A Thing of Duty

“I expect you will teach him well,” Viscount Gerald told his friend.

“Of course,” Renaurd responded, clasping the young boy on his shoulder.

Gunter was but five years of age. His blue eyes sparkled in excitement as his father attached a wooden sword at his side.

“Take heed and listen well. You are becoming a man – it is your responsibility to learn to protect this domain,” Gerald told him firmly before stepping back.

The men stood talking for a time, and though the boy listened intently, he could not truly follow the conversation at hand.

“Go say goodbye to your mother, Gunter.”

The boy nodded, excited to be able to move. He was not entirely sure what was going on, but he knew that his father and mother would be leaving him here for a time. And he knew his father deemed it important.

He went to join his mother and Lady Isamina who were clustered near the well looking at whatever the lady was holding. They seemed transfixed, cooing at the thing.

“What are you looking at? I want to see,” he said indignantly upon approach.

“Here you are,” Isamina said. She turned the bundle to face him.

“What is that?”

“Tis a babe. Her name is Rosomon.”

The boy moved closer, “It’s hideous!”

Peronell gasped, “Gunter!” She could not believe the child had said that.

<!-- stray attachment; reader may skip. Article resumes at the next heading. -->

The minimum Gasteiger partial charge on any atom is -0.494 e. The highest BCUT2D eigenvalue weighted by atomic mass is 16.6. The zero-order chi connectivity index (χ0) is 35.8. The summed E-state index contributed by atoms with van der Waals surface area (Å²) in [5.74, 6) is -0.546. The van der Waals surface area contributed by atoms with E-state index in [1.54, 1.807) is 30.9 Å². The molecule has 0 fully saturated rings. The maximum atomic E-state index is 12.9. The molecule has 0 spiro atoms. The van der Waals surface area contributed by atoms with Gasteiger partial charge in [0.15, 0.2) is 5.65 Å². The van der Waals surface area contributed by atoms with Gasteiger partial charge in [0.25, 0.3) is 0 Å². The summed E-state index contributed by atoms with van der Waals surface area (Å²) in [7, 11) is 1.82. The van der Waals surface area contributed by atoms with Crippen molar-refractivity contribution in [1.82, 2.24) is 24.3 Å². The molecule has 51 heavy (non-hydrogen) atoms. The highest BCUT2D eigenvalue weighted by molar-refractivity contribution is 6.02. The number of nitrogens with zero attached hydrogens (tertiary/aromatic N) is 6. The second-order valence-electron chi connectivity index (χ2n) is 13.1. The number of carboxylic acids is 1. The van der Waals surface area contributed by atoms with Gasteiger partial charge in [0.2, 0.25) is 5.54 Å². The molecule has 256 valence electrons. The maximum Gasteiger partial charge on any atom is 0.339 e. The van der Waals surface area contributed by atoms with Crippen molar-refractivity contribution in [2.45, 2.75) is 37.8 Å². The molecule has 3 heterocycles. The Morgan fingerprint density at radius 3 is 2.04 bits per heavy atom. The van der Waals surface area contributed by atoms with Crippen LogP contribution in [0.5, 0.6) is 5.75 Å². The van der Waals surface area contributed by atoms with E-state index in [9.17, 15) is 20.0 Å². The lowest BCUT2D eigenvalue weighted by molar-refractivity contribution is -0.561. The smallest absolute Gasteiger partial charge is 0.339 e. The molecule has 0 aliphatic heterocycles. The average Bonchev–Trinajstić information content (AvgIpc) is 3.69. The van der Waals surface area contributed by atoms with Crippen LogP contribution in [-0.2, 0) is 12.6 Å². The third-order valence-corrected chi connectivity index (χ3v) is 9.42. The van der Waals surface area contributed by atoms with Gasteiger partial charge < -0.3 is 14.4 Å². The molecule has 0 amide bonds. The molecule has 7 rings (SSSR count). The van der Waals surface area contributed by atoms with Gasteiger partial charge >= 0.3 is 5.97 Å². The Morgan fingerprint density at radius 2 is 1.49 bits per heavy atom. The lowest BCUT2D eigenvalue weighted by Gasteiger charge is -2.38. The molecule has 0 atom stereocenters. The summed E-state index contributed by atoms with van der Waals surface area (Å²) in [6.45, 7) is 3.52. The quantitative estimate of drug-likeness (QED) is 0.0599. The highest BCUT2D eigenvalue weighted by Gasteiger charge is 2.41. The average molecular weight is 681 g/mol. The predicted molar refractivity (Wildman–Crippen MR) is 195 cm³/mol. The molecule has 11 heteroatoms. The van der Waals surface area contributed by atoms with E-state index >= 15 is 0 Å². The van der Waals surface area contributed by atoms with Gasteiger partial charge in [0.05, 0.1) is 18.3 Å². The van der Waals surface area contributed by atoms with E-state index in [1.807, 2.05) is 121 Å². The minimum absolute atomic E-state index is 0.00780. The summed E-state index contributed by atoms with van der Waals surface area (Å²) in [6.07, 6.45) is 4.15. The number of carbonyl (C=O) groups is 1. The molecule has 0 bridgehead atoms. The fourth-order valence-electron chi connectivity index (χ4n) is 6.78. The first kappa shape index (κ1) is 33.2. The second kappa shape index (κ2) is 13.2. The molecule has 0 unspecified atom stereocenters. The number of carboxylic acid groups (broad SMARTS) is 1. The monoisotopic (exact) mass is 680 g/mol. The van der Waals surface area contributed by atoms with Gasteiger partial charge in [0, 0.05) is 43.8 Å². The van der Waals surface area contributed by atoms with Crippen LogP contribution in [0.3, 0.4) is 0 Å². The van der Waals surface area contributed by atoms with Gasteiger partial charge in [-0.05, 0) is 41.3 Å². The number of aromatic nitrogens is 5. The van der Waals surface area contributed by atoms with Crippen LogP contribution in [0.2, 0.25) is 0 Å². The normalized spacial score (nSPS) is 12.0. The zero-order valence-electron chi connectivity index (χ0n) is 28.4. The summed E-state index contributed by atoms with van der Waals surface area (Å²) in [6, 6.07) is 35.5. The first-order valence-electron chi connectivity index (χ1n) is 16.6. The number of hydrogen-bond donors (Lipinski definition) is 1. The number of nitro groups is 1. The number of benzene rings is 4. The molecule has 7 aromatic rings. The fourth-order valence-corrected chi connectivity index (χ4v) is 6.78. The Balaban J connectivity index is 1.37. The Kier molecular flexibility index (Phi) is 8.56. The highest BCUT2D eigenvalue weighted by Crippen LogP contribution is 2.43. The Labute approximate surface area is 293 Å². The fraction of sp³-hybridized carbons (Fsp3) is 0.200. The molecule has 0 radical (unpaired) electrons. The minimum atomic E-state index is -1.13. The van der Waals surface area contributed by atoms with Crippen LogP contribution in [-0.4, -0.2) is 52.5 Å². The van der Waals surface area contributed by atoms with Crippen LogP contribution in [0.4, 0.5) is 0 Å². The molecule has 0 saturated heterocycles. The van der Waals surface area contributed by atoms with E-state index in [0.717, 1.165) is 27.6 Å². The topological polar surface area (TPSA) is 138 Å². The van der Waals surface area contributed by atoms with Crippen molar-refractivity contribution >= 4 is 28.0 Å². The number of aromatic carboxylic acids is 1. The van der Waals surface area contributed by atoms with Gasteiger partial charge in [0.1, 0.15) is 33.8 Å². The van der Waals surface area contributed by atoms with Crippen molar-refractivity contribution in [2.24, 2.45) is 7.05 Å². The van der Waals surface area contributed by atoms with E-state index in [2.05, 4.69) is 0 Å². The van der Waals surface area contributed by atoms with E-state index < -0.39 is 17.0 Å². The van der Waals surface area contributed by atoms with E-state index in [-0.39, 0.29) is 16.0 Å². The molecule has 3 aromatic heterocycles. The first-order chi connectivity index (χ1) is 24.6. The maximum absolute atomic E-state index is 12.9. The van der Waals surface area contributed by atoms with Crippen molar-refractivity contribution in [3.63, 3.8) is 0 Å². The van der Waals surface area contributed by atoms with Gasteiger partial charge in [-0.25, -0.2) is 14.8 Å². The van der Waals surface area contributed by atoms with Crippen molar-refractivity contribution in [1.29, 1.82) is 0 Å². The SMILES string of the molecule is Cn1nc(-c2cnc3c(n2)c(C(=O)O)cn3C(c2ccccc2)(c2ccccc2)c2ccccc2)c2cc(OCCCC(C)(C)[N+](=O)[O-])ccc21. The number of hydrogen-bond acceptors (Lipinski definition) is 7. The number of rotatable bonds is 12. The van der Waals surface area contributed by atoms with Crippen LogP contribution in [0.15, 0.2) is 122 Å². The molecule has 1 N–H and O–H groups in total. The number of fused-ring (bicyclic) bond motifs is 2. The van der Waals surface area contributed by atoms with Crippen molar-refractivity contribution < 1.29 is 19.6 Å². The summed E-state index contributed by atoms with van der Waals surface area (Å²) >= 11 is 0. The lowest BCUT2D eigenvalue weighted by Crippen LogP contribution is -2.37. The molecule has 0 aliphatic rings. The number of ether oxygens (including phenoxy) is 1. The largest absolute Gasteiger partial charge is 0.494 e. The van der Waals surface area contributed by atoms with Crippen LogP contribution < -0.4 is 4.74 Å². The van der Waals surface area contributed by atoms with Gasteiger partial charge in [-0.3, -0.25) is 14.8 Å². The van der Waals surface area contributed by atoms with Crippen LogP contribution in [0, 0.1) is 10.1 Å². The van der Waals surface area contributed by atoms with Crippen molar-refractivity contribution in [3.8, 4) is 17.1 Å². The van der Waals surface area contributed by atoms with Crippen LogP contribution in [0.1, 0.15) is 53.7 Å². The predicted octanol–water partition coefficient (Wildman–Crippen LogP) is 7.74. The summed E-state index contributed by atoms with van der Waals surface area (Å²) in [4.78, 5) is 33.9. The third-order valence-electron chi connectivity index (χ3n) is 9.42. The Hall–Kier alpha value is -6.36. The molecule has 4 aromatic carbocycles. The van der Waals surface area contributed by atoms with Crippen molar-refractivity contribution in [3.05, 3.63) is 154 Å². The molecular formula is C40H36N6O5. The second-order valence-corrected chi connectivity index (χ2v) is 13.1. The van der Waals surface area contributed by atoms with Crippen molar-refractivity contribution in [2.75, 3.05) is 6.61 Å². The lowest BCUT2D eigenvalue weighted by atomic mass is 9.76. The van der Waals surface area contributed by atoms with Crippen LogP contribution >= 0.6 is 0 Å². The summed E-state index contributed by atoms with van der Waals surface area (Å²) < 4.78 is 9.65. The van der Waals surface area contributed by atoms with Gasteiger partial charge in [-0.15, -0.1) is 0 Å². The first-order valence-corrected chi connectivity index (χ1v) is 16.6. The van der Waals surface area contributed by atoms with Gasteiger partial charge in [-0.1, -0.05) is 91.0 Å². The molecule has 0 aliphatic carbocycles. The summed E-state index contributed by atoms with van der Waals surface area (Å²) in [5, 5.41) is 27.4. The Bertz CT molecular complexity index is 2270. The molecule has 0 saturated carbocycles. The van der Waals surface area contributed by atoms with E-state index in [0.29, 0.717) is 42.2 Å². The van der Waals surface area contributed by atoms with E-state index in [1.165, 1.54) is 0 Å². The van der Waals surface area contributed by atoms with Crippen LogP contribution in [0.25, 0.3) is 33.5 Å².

“It’s quite alright,” Isamina said as she laughed gently. “She may not suit you now, but one day she will.”

The boy hummed doubtfully.

“Trust my, little Lord, she will. It is her duty. After all, she will be your wife.”

He thought on her words as he stared at the babe wrapped in a blanket. She yawned and shifted, just waking up. “You mean she is mine?”

The women looked at one another and shrugged delicately. “You could say that,” Isamina replied.

“Well then,” he said, pointing at the babe’s face, “you had best do your duty well! I am doing mine.” He was not entirely sure what “duty” was, but the grown ups sure liked to talk about it a lot.

The babe just cooed happily at him and reached for the finger before her, not knowing in the slightest who the boy would become.

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